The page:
9 Replies Latest reply on Dec 18, 2017 6:30 AM by yihan

    PI Excel interface


      I have an interesting problem which I would like to pose to the community and see if anyone has a interesting solution; like most things there are many ways to skin this cat but I would like to see what others would recommend (I don't know everything).


      We have a vendor that does maintenance on some equipment every two weeks. After each maintenance then send us a report via email of the maintenance. One section of the report is the wear on the liners and discs which has the latest measurements in millimetres and the position plus the previous measurements. These measurements are extremely useful for monitoring the equipment; if analysed correctly they tells us whether we're operating the equipment efficiently. As a new set of discs and liners costs about half a million USD per unit and we have 20 units this can get expensive quickly. If you don't manage the operation you can easily destroy the discs and liners.


      Therefore I would like to implement an interface that automatically loads the latest wear measurements into a central PI server. The report is available by default from the vendor in two formats, PDF and Excel. The pdf option is obvious a no go. So that leaves me with the Excel option. The excel option is not my preferred option but I want to see if it’s possible. The vendor has promised that the report format will not change (famous last words) and that the wear measurements are in a named range. The file is send via email; so I can specify an address.


      I've thought of the following options:

      1. Use the UFL interface but this doesn't work with Excel.
      2. Have a person manually load the data from excel; I don't like relying on people for this type of thing. Especially as I'll land up using a qualified engineer as a data clerk.
      3. Write custom interface that reads the email messages and saves the excel file to a specific location. I could then have another spreadsheet with macros read the report and pushes the data into PI; alternatively I could use a VSTO to access the excel file (I think I can do this but I've never tried).
      4. Variation on the custom interface; but this time use something like SSIS to treat the excel file as a database and then push the data to PI.


      I don't like 3 & 4 as this means that I must maintain a custom interface; something I always try and avoid. The SSIS route works quite well for low data rates; I've done this before. Does anyone have a better solution that I haven't thought of?


      If not I think I'll go the 900 pound gorilla route and bully the vendor into sending a csv file with the maintenance data.

        • Re: PI Excel interface

          Have you looked at PI-UFL with the SMTP plugin?


          Otherwise my vote would go with either :
          - The vendor sends a CSV file (but do they know your PI tag names?) and you load via PI-UFL.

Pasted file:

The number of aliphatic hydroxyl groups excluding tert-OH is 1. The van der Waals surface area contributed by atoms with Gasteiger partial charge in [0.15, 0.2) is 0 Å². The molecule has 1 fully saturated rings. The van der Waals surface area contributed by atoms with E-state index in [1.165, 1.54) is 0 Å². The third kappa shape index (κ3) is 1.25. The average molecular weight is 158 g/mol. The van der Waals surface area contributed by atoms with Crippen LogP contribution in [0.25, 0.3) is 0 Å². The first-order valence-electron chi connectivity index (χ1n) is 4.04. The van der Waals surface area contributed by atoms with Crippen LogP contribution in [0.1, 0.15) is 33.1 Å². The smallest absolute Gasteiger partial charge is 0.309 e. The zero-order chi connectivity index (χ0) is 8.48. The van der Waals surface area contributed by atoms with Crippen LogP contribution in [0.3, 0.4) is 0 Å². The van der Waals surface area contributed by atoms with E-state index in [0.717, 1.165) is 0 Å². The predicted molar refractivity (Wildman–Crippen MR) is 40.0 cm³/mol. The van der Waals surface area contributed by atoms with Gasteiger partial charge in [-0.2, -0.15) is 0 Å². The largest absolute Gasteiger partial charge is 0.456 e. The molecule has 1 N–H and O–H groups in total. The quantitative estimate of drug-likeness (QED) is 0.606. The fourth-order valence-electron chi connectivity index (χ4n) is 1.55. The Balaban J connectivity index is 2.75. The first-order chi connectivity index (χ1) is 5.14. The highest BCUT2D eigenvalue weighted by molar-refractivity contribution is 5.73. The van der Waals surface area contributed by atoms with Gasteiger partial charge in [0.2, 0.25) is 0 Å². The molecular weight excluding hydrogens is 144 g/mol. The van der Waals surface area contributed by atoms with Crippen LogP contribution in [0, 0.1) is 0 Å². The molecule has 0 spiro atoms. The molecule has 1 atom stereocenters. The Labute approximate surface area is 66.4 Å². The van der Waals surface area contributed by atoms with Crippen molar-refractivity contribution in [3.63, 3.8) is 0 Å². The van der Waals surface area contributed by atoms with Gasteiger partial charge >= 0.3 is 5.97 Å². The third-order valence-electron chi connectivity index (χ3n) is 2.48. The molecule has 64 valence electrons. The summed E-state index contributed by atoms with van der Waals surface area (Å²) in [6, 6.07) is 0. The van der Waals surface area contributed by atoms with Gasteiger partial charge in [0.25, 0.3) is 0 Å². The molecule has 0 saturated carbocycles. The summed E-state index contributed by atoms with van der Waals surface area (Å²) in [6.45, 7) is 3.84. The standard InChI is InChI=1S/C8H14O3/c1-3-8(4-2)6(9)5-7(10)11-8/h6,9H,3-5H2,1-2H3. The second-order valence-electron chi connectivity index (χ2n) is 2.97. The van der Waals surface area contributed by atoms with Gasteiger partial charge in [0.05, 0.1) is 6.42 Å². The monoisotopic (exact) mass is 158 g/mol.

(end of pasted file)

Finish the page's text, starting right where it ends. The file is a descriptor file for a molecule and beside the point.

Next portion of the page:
- You have a simple interface to extract the relevant values from the named range(s) and then create a csv for PI-UFL.



            • Re: PI Excel interface

              Interestingly, myself and Chris Coen (Interfaces PM) had an e-mail exchange about this recently.  To make it simple, I will share what I wrote here -




              I have been noticing a customer need to pull in data from Excel into PI. Oftentimes, they have forecast data or manually entered data in spreadsheets.  It occurs to me there are multiple ways to accomplish this, depending on the file format (XLS or XLSX).




              For XLS files, customers can use Microsoft ACE OLEDB or JET OLEDB providers with our OLEDB COM Connector.  Of course this does not store the data in PI.  In future we may have a better story if/when the RDBMS Interface can also support OLEDB.




              For XLSX files, these are essentially XML so customers can use XML Interface or UFL Interface.  We may need to provide documentation (or XSLT files) to help them read the spreadsheets properly.




              For both XLS and XLSX files, another possibility is to manually open the spreadsheet and use the DataLink PIPutVal macro to write the data.




              Of course we also have ways to bring Excel data into our Client products using ODBC or OLEDB datasets.




              Now that I think about this, the easiest solution is probably RDBMS Interface.  For older Excel versions, there may be an Excel ODBC Driver available - this should work directly with RDBMS Interface.  For newer Excel versions, it seems there is only ACE or JET OLEDB Drivers.  In that case, you could use SQL Server as an ODBC-OLEDB bridge (with ACE/JET OLEDB as linked server).  Finally, the key is knowing the SQL syntax to query Excel spreadsheets.  Some Bing searches should help - here are a couple that might be useful:




              http://www.connectionstrings.com/excel (this is one of my favorite sites especially for information on accessing relational data sources in PI WebParts).


              To be honest I have not fully researched or tried the techniques mentioned above.  I am interested to hear if any of these works for you and how well.  We may collect ideas and share them through a vCampus whitepaper, KB Article or Tech Tip.  Hope this helps!  Thanks in advance for any feedback...

                • Re: PI Excel interface

                  Seems like we were both writing an answer at the same time


                  Jay Lakumb

                  For XLSX files, these are essentially XML so customers can use XML Interface or UFL Interface
                  The Microsoft Excel ODBC Driver that's on my machine can read into XLSX files directly. I have Microsoft Office 2010 installed so I can't tell for Office 2007, but I would think it does and hence you wouldn't have to use the XML or UFL interface.